Batman Begins is the latest is the Batman series of movie. “Christopher Nolan’s Batman Begins explores the origins of the Batman legend and the Dark Knight’s emergence as a force for good in Gotham. In the wake of his parents’ murder, disillusioned industrial heir Bruce Wayne (Christian Bale) travels the world seeking the means to fight injustice and turn fear against those who prey on the fearful.” Pictured The US Batman Begins poster. “He returns to Gotham and unveils his alter-ego: Batman, a masked crusader who uses his strength, intellect and an array of high tech deceptions to fight the sinister forces that threaten the city.” Pictured Batman Begins 13-inch Deluxe Collector Figure – a striking depiction of Christian Bale as Batman in Batman Begins. This 13-inch figure includes an authentically detailed fabric costume, an alternate set of hands, a grappling gun, Batarangs, and a stand to display the figure. This collector figure also features a full-Color Certificate of Authenticity. Packaged in a deluxe 4-color window box. DC Direct, DC Comics’ toy and collectibles brand, unveiled its line of Batman Begins authentic movie collectibles at the 2005 American International Toy Fair. Pictured right: Batman Begins Batmobile Replica – limited edition Batmobile from Batman Begins is a magnificent recreation of the mythic automobile. This hand-painted cold-cast porcelain replica measures approximately 4.25″ high x 6.5″ wide x 10″ deep, includes a full-color Certificate of Authenticity, and is packaged in an elegant gift box with foil stamping. It is sculpted directly from the actual 3D designs for the Batmobile in Batman Begins. Please note this is a collectible, not a toy. Limited edition of 2600. The line includes several Batman Statues, a Batman Bust, a Batman 13″ deluxe figure, Ra’s Al Ghul and Scarecrow Mini-Statues, a Batmobile Replica, and a Batarang Prop Replica. Pictured left: Christian Bale as BATMAN Statue from Batman Begins – a limited edition collectible statue is a striking replica of Christian Bale as Batman from Batman Begins. This limited edition, hand-painted cold-cast porcelain statue measures approximately 14″ tall x 8″ wide x 8.5″ deep, includes a full-color Certificate of Authenticity and is packaged in a 4-color box. Limited edition of 2500 The line is being introduced throughout the Summer. Pictured right: BATMAN on Rooftop Statue from Batman Begins – Batman, Guardian of Gotham City, stands watch and is ready to leap into danger at any given moment. This limited edition, hand-painted cold-cast porcelain statue measures approximately 7″ tall x 4″ wide x 4″ deep, includes a full-color Certificate of Authenticity and is packaged in a 4-color box. Limited edition of 3500. The range costs from $30 to $300. Pictured left: this Batarang prop replica from Batman Begins is an authentic life-sized movie replica. This limited edition, hand-painted cold-cast porcelain replica measures approximately 2″ high x 11.5″ wide x 5.75″ deep, includes a full-color Certificate of Authenticity and is packaged in an elegant black gift box with foil stamping. Limited edition of 1,500. Other collectibles in the line include Christian Bale as Batman Bust, Christian Bales as Batman mini-statue, Dr. Crane/Scarecrow Mini-Statue and Ra’s Al Ghul Mini-Statue. Pictured right: BATMAN in Flight Statue from Batman Begins – Suspended in mid-air, the Caped Crusader cascades into the shadowy streets of Gotham city to unleash his vengeance against evildoers. This limited edition, hand-painted cold-cast porcelain statue measures approximately 11″ high x 8.5″ wide x 5.5″ deep, includes a full-color Certificate of Authenticity and is packaged in a 4-color box. Limited edition of 4000 pieces.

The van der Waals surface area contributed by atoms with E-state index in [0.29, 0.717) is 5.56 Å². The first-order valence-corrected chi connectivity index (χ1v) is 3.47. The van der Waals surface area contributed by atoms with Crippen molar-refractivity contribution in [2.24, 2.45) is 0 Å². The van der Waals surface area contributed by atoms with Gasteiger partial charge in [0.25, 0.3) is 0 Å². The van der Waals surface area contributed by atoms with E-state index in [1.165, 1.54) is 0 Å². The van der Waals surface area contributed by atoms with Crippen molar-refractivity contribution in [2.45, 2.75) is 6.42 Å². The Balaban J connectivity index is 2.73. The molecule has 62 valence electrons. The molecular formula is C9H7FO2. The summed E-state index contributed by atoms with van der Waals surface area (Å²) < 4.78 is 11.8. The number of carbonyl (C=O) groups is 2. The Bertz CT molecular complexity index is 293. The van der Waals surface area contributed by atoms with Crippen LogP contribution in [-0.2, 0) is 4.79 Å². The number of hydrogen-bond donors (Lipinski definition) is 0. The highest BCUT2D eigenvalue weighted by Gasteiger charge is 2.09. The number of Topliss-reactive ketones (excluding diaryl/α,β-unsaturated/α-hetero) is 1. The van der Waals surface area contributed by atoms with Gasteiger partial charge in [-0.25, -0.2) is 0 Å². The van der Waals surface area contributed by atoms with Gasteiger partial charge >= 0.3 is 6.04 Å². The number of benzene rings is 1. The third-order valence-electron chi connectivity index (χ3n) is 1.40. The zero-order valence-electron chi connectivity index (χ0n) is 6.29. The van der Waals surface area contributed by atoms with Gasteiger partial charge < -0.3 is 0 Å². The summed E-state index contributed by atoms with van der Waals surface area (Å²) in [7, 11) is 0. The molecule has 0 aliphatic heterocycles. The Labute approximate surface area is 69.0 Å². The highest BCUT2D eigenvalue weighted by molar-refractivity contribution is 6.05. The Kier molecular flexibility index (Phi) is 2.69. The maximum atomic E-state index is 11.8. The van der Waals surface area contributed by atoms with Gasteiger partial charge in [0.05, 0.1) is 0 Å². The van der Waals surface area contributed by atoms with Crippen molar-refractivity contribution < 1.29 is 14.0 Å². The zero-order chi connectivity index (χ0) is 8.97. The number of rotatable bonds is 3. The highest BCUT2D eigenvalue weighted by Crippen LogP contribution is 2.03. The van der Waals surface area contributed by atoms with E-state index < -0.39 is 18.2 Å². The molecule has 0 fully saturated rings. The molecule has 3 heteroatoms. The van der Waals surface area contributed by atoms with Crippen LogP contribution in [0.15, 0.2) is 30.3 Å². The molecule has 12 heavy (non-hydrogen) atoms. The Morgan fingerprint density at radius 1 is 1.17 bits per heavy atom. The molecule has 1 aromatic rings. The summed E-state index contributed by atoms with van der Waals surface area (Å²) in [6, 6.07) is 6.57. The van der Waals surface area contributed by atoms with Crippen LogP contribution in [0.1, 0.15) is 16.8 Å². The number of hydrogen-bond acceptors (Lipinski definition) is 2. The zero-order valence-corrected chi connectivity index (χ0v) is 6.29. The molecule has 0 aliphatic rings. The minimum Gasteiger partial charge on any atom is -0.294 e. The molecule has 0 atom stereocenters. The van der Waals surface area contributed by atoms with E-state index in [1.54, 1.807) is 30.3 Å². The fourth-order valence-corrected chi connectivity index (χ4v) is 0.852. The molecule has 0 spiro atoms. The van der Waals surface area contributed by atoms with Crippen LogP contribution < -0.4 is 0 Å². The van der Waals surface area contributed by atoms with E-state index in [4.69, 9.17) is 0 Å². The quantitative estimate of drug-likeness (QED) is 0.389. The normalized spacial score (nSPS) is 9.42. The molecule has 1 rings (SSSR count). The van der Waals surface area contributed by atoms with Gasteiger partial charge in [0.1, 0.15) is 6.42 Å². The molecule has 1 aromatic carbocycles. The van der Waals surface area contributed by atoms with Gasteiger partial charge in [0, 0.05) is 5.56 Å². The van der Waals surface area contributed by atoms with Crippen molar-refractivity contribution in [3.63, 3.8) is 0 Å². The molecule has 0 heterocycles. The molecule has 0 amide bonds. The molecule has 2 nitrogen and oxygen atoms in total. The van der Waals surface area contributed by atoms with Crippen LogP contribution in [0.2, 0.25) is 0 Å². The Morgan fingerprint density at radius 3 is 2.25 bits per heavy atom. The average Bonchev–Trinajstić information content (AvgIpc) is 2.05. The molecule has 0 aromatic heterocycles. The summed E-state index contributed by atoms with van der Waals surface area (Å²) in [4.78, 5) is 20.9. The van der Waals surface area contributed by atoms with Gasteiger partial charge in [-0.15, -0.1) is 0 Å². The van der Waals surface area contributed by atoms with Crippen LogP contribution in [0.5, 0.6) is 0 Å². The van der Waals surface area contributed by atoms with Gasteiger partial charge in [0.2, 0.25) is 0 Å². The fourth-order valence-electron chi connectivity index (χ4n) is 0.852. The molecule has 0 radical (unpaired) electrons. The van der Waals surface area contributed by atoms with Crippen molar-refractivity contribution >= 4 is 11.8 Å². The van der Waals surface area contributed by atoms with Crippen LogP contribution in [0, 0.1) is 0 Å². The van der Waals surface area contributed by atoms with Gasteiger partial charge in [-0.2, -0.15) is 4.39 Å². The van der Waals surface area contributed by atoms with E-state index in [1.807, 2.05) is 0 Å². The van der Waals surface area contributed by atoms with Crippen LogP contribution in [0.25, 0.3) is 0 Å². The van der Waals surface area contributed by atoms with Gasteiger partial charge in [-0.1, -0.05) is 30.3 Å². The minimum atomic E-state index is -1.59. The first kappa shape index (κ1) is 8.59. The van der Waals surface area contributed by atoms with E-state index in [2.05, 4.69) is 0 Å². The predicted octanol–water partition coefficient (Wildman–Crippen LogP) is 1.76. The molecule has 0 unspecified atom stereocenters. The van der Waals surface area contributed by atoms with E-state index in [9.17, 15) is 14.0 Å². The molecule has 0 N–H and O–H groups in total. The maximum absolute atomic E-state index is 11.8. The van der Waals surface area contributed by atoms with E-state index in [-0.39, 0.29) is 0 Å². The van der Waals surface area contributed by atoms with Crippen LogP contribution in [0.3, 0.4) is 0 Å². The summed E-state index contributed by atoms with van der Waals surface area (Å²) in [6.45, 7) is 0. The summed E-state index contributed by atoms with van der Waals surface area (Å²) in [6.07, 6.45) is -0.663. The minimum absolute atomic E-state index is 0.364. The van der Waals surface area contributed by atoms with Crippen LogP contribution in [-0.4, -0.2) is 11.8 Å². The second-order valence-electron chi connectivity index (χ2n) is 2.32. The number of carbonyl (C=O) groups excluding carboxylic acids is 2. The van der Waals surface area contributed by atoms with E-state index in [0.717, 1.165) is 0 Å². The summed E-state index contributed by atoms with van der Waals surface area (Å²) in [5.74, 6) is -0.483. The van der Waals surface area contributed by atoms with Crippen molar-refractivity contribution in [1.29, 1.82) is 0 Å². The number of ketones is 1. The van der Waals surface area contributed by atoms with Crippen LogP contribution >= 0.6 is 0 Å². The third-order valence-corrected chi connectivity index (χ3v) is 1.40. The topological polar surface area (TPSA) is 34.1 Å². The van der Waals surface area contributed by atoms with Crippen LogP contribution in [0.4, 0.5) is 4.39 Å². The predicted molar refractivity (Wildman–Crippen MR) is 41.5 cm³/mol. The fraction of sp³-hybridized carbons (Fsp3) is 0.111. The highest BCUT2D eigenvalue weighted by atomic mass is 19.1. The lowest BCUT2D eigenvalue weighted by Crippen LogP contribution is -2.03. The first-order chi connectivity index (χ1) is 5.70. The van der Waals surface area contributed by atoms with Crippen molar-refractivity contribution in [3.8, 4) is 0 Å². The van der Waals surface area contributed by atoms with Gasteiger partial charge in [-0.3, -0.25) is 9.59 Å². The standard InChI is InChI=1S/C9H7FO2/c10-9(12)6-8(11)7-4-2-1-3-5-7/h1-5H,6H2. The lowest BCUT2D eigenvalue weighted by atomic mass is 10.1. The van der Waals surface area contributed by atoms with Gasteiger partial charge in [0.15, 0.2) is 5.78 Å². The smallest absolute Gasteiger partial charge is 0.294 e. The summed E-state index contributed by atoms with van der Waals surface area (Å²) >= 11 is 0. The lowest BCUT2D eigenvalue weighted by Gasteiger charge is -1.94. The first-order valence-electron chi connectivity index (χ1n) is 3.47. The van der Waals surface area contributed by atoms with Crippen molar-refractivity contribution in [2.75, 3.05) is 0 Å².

Space 1999 remains a cult classic and we take a look at some of the Space 1999 collectables, Space 1999 merchandise and Space 1999 toys that have appeared over the years.